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April 9, 2014

Jonathan Tobin: Why Did Kerry Lie About Israeli Blame?

Samuel G. Freedman: A resolution 70 years later for a father's unsettling legacy of ashes from Dachau

Jessica Ivins: A resolution 70 years later for a father's unsettling legacy of ashes from Dachau

Kim Giles: Asking for help is not weakness

Kathy Kristof and Barbara Hoch Marcus: 7 Great Growth Israeli Stocks

Matthew Mientka: How Beans, Peas, And Chickpeas Cleanse Bad Cholesterol and Lowers Risk of Heart Disease

Sabrina Bachai: 5 At-Home Treatments For Headaches

The Kosher Gourmet by Daniel Neman Have yourself a matzo ball: The secrets bubby never told you and recipes she could have never imagined

April 8, 2014

Lori Nawyn: At Your Wit's End and Back: Finding Peace

Susan B. Garland and Rachel L. Sheedy: Strategies Married Couples Can Use to Boost Benefits

David Muhlbaum: Smart Tax Deductions Non-Itemizers Can Claim

Jill Weisenberger, M.S., R.D.N., C.D.E : Before You Lose Your Mental Edge

Dana Dovey: Coffee Drinkers Rejoice! Your Cup Of Joe Can Prevent Death From Liver Disease

Chris Weller: Electric 'Thinking Cap' Puts Your Brain Power Into High Gear

The Kosher Gourmet by Marlene Parrish A gift of hazelnuts keeps giving --- for a variety of nutty recipes: Entree, side, soup, dessert

April 4, 2014

Rabbi David Gutterman: The Word for Nothing Means Everything

Charles Krauthammer: Kerry's folly, Chapter 3

Amy Peterson: A life of love: How to build lasting relationships with your children

John Ericson: Older Women: Save Your Heart, Prevent Stroke Don't Drink Diet

John Ericson: Why 50 million Americans will still have spring allergies after taking meds

Cameron Huddleston: Best and Worst Buys of April 2014

Stacy Rapacon: Great Mutual Funds for Young Investors

Sarah Boesveld: Teacher keeps promise to mail thousands of former students letters written by their past selves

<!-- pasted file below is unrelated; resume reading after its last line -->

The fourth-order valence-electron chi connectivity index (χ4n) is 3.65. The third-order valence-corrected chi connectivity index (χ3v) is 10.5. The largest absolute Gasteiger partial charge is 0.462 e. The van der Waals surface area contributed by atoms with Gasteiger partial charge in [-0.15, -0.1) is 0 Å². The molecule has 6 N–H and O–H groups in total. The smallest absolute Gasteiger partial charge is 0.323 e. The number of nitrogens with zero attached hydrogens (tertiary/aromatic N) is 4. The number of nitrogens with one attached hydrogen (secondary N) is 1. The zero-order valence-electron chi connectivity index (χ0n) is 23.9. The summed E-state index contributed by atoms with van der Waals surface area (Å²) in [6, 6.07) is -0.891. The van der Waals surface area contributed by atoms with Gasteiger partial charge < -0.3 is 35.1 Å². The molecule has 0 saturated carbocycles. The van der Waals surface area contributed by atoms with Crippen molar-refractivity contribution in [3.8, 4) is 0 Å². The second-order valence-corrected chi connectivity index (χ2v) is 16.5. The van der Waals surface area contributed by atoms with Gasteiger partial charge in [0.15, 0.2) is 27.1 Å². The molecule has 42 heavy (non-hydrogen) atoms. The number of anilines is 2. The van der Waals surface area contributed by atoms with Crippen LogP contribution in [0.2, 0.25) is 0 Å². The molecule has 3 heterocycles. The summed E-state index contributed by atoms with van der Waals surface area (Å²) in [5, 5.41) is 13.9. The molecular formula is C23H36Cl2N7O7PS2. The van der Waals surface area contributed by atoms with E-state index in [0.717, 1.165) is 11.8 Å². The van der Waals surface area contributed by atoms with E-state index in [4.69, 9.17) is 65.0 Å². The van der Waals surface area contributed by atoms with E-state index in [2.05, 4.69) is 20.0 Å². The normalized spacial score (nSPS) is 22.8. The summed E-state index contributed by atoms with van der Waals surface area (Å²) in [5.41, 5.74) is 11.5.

The Kosher Gourmet by Sharon Thompson Anyone can make a salad, you say. But can they make a great salad? (SECRETS, TESTED TECHNIQUES + 4 RECIPES, INCLUDING DRESSINGS)

April 2, 2014

Paul Greenberg: Death and joy in the spring

Dan Barry: Should South Carolina Jews be forced to maintain this chimney built by Germans serving the Nazis?

Mayra Bitsko: Save me! An alien took over my child's personality

Frank Clayton: Get happy: 20 scientifically proven happiness activities

Susan Scutti: It's Genetic! Obesity and the 'Carb Breakdown' Gene

Lecia Bushak: Why Hand Sanitizer May Actually Harm Your Health

Stacy Rapacon: Great Funds You Can Own for $500 or Less

Cameron Huddleston: 7 Ways to Save on Home Decor

The Kosher Gourmet by Steve Petusevsky Exploring ingredients as edible-stuffed containers (TWO RECIPES + TIPS & TECHINQUES)

Jewish World Review March 19, 2013/ 8 Nissan, 5773

A word to the whines --- it was just some high jinks

By Christine M. Flowers

Christine M. Flowers


http://www.JewishWorldReview.com | (MCT) In 1979 when I started at Bryn Mawr College, the most animalistic part of my experience was the cafeteria. Having been raised by an Italian woman, I was so used to good cooking that I'd already accumulated the "Freshman Fifteen" as a fifth grader. Being forced to stand in line with strangers and beg for my morning granola was not my idea of freedom, academic or otherwise.

Aside from that, the conditions of my life on that leafy Seven Sisters campus were essentially pleasant. The stone buildings reminded me of the ancient castles of Grimm and Anderson, the autonomy was exhilarating for a girl recently-sprung from the halls of a benevolent but regimented Catholic school and the intellectual stimulation was exactly what I'd been promised when I told my parents I wanted to be admired for my brain, not my beauty. (The fact that they digested that one without breaking out into paroxysms of laughter shows you why I loved them so.)